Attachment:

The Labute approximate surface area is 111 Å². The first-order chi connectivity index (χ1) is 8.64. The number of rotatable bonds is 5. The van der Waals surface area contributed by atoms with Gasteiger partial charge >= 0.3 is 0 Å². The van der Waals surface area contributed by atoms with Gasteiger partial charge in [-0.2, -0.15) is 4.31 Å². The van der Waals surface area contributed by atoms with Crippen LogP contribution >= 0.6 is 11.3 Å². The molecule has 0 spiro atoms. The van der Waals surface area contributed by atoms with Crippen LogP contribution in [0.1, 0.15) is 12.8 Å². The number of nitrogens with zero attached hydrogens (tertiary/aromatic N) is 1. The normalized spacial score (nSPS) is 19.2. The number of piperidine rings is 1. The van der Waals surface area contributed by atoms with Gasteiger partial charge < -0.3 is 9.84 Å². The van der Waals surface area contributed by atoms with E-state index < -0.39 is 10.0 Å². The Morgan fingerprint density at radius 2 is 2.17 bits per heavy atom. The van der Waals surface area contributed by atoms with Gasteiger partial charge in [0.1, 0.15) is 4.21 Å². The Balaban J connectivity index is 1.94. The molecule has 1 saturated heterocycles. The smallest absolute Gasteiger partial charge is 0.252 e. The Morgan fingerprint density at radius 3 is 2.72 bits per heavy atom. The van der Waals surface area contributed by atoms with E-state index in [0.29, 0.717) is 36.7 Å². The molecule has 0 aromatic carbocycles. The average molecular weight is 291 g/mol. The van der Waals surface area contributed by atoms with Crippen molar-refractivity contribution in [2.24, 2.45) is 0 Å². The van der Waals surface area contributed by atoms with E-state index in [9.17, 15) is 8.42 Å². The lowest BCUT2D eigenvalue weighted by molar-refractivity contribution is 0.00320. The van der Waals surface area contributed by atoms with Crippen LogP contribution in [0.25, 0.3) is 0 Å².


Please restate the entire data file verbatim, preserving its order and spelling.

The Labute approximate surface area is 111 Å². The first-order chi connectivity index (χ1) is 8.64. The number of rotatable bonds is 5. The van der Waals surface area contributed by atoms with Gasteiger partial charge >= 0.3 is 0 Å². The van der Waals surface area contributed by atoms with Gasteiger partial charge in [-0.2, -0.15) is 4.31 Å². The van der Waals surface area contributed by atoms with Crippen LogP contribution >= 0.6 is 11.3 Å². The molecule has 0 spiro atoms. The van der Waals surface area contributed by atoms with Crippen LogP contribution in [0.1, 0.15) is 12.8 Å². The number of nitrogens with zero attached hydrogens (tertiary/aromatic N) is 1. The normalized spacial score (nSPS) is 19.2. The number of piperidine rings is 1. The van der Waals surface area contributed by atoms with Gasteiger partial charge < -0.3 is 9.84 Å². The van der Waals surface area contributed by atoms with E-state index < -0.39 is 10.0 Å². The Morgan fingerprint density at radius 2 is 2.17 bits per heavy atom. The van der Waals surface area contributed by atoms with Gasteiger partial charge in [0.1, 0.15) is 4.21 Å². The Balaban J connectivity index is 1.94. The molecule has 1 saturated heterocycles. The smallest absolute Gasteiger partial charge is 0.252 e. The Morgan fingerprint density at radius 3 is 2.72 bits per heavy atom. The van der Waals surface area contributed by atoms with E-state index in [0.29, 0.717) is 36.7 Å². The molecule has 0 aromatic carbocycles. The average molecular weight is 291 g/mol. The van der Waals surface area contributed by atoms with Crippen molar-refractivity contribution in [2.24, 2.45) is 0 Å². The van der Waals surface area contributed by atoms with E-state index in [9.17, 15) is 8.42 Å². The lowest BCUT2D eigenvalue weighted by molar-refractivity contribution is 0.00320. The van der Waals surface area contributed by atoms with Crippen LogP contribution in [0.25, 0.3) is 0 Å².